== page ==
Resources for Families

shutterstock_178357874The most important protective resource to enable a child to cope with exposure to violence is a strong relationship with a competent, caring, positive adult, most often a parent, (Osofsky, 1999).

If you are in immediate danger, call 911.

The National Domestic Violence Hotline: 1-800-799-SAFE (7233)

Hotline advocates are available 24/7 for victims and anyone calling on their behalf to provide crisis intervention, safety planning, information and referrals to agencies in all 50 states, Puerto Rico and the U.S. Virgin Islands. Assistance is available in English and Spanish with access to more than 170 languages through interpreter services.

Futures Without Violence does not offer services directly for victims or survivors of abuse, however many national and local organizations do. If you would like to speak to a domestic violence counselor, contact the resources on this list for free, confidential support. These organizations are available from anywhere within the United States. Many operate 24 hours a day and in various languages.

The Magic Of Everyday Gestures:

8 Ways Parents and Caregivers Can Support children’s Healing

We know you want the best for your child, and are trying to keep them safe and healthy while they grow. Still, it’s hard being a parent, and it’s even harder when your family has experienced violence. There are simple ways to connect with your child and help them feel loved. Download the brochure in English or Spanish here or order printed copies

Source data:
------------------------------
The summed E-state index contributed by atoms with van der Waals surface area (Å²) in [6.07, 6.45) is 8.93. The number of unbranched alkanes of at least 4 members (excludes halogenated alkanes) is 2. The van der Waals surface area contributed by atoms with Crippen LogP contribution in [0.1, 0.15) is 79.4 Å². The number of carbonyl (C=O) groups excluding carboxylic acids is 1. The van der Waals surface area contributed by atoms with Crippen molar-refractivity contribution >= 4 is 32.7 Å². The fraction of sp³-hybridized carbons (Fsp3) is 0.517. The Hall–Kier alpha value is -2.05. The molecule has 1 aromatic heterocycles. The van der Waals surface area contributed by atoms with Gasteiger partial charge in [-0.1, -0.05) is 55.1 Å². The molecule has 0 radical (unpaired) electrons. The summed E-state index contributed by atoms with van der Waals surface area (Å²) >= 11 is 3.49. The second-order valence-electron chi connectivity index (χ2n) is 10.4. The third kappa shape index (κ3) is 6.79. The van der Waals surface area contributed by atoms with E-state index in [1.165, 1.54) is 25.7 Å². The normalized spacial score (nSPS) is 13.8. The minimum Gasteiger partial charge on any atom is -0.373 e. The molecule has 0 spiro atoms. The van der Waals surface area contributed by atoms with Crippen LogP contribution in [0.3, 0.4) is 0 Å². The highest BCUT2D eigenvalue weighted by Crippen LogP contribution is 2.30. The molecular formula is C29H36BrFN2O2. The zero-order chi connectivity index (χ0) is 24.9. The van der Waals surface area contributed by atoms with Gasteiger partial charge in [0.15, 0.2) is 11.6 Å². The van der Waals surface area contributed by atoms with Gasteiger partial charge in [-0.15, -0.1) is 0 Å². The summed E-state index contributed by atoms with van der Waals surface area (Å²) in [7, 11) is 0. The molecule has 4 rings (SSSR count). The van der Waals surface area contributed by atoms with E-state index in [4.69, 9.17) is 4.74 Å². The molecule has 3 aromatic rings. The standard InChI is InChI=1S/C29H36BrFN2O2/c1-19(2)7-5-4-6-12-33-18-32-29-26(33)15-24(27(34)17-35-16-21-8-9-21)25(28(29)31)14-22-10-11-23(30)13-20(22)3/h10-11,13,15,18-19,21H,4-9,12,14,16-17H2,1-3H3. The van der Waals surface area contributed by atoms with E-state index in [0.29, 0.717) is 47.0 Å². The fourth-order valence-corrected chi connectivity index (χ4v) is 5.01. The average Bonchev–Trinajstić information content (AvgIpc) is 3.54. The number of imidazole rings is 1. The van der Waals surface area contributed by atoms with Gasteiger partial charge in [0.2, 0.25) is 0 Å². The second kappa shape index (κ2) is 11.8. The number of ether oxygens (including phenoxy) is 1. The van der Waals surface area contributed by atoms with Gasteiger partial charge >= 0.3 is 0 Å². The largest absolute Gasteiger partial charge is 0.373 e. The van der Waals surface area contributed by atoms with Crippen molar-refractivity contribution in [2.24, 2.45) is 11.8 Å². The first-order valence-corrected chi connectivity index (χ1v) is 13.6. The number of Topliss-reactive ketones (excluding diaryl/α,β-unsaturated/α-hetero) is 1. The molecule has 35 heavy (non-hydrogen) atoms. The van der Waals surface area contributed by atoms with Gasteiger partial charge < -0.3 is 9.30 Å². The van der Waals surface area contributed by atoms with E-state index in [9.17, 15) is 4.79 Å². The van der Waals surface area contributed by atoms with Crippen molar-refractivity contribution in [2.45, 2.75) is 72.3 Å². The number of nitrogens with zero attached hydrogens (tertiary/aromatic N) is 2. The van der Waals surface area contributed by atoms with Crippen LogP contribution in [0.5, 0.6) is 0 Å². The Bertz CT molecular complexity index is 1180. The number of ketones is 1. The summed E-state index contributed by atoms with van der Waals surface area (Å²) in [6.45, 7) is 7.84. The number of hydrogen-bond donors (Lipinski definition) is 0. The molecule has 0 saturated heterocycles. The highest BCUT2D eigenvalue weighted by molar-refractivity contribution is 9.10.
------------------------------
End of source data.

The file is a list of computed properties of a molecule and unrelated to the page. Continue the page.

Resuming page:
1. Play with your child and enter their world. Find activities that you can do together, like reading stories, playing video games, playing pretend, drawing, or playing sports.
  2. Listen to your child to help them feel seen, heard and valued. Show them you are listening by bending down to their level, making eye contact, and putting down your phone.
  3. Be your child’s cheerleader. Tell your child what you love about them. Inspire your child to discover activities that interest them, like sports, art, music, or theatre.
  4. Comfort your child when they feel scared or overwhelmed, and practice techniques such as taking deep breaths and counting to ten. Help your child find other people and places that help them feel safe and supported.
  5. Talk to your child about their feelings. Help them to be able to label their emotions by using a feelings chart, and model healthy ways to express feelings. Ask your child about events from their day and how they made them feel.
  6. Create calm and predictable environments. Help your child know what to expect whenever possibly by creating habits and routines. Ask yourself, what rituals would work for my family each day to make it more predictable?
  7. Set clear rules and expectations about your child’s behavior and use positive reinforcement whenever possible. Clear rules might include “no name calling” and how often they can watch TV. Reward your child’s efforts to follow family rules.
  8. Create a network of support for you and your child, and be a support for other parents. At some point, we all need to ask for help. Whether your’s helping someone else or needing it yourself, it’s good to know what health, counseling, and recreation resources are part of your community.

How to Support a Child or Teen: